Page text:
When the Claws Come Out: The Truth About Declawing Your Cat
Declawing has become a hotly contested topic in veterinary medicine. There are veterinarians who refuse to do the procedure under any circumstances. At the other end of the spectrum, some vets have no qualms at all about declawing pet cats. Pet owners and animal welfare advocates also run the gambit of opinions on this subject. So what are the facts about this divisive procedure?
1) The quickest procedure is the Rescoe method. This involves using a sterilized pair of Rescoe nail trimmers, which work like a guillotine, to remove most of third phalanx. This method can leave behind a piece of the bone, resulting in regrowth of an abnormal nail months or years down the road. If this happens, you have to go in surgically and remove the rest of the bone.
2) The blade disarticulation method involves using a small, sharp scalpel blade to completely remove the distal phalanx by cutting all the ligaments that connect it to the neighboring bone. This is delicate work, and takes somewhat longer than the Rescoe method, but it ensures there is no way a nail can ever regrow.
3) The laser disarticulation method aims to achieve the same end as the blade one, but uses a surgical laser instead. This can shorten surgery time and recovery time, but has not been shown to change long term outcomes. The laser is also very user dependent, so results will vary based on the surgeon’s experience and technique.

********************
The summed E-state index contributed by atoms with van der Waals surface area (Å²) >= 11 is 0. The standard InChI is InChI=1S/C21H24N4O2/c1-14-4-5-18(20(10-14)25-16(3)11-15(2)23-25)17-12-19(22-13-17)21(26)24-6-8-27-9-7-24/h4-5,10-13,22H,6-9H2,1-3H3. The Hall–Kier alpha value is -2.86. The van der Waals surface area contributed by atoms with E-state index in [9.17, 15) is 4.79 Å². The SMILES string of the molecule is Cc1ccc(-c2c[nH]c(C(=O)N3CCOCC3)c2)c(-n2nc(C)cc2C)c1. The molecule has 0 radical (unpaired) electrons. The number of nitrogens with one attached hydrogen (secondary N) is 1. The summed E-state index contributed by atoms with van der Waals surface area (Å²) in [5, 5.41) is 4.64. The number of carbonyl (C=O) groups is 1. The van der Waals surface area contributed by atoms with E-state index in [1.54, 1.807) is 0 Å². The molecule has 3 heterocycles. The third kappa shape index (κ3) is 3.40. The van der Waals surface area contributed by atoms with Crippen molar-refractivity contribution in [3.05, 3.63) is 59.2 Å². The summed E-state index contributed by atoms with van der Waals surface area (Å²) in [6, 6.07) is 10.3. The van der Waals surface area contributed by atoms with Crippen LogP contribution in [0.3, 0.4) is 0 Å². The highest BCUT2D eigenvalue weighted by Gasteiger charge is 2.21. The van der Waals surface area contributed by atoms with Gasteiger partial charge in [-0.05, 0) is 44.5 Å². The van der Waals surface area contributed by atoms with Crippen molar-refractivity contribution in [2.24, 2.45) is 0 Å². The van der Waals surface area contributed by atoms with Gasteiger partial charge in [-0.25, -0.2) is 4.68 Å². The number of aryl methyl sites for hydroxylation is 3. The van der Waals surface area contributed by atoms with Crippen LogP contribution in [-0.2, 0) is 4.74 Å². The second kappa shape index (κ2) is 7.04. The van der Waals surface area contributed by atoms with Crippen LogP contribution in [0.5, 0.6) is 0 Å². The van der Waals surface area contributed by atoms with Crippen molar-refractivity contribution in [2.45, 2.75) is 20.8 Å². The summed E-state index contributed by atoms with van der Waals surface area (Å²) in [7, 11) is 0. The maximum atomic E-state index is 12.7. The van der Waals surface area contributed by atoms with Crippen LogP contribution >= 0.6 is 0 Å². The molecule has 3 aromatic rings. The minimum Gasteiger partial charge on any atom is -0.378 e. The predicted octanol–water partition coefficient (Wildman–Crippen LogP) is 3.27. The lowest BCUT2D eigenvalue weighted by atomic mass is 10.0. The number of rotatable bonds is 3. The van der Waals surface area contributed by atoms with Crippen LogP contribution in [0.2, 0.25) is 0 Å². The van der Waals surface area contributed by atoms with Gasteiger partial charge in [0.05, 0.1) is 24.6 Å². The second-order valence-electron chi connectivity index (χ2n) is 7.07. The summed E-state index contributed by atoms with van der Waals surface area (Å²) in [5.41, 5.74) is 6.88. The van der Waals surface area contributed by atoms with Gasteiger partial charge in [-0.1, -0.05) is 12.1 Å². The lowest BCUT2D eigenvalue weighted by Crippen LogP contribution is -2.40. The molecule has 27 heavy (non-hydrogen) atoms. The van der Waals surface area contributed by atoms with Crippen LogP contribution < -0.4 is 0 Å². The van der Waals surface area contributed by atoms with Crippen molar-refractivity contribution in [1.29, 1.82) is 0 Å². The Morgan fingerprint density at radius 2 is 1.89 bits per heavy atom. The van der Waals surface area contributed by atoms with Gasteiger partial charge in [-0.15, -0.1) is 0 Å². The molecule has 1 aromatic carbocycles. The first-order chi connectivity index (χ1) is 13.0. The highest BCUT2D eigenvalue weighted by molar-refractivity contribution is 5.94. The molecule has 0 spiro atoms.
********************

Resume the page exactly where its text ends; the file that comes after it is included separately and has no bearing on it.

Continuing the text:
The obvious benefit to declawing is that a cat can no longer scratch up the house, furniture, other pets, an owners’ skin, etc. Declawing is a rather permanent solution to scratching problem. Some people want any cat living in their household to be declawed even before it shows any destructive behaviors. Others turn to declawing as a last resort after unacceptable damage has been done.
Not every cat will have an ideal declaw. Some cats experience significant bleeding after surgery or once their overnight bandages are removed. Others can have long-term pain or lameness. This can be due to a medical reason, like nail regrowth or tendon contracture; or it can be from phantom pain.
A few cats may develop behavioral issues if their natural scratch ability is taken away. In addition to scratching, climbing and catching prey might be inhibited. Declawed cats are also less able to defend themselves from other animals, so it is not recommended to let them outside unattended. Some believe that cats who cannot scratch will be more likely to vent their aggression through biting.
There are alternatives to having a cat declawed. Routine nail trims are one option. Starting a kitten early withgetting their nails trimmed every few weeks will help them tolerate it long term. Soft, silicon caps (Soft Paws) can be glued over the nails once every few weeks as well and is a service we offer.
Several behavioral modification practices can also dissuade a cat from scratching in an unwanted manner. Please visit the links below for several strategies to redirect your cat’s scratching habits:
Dr. Katie Morrill
The Pet Hospitals– Poplar at Massey
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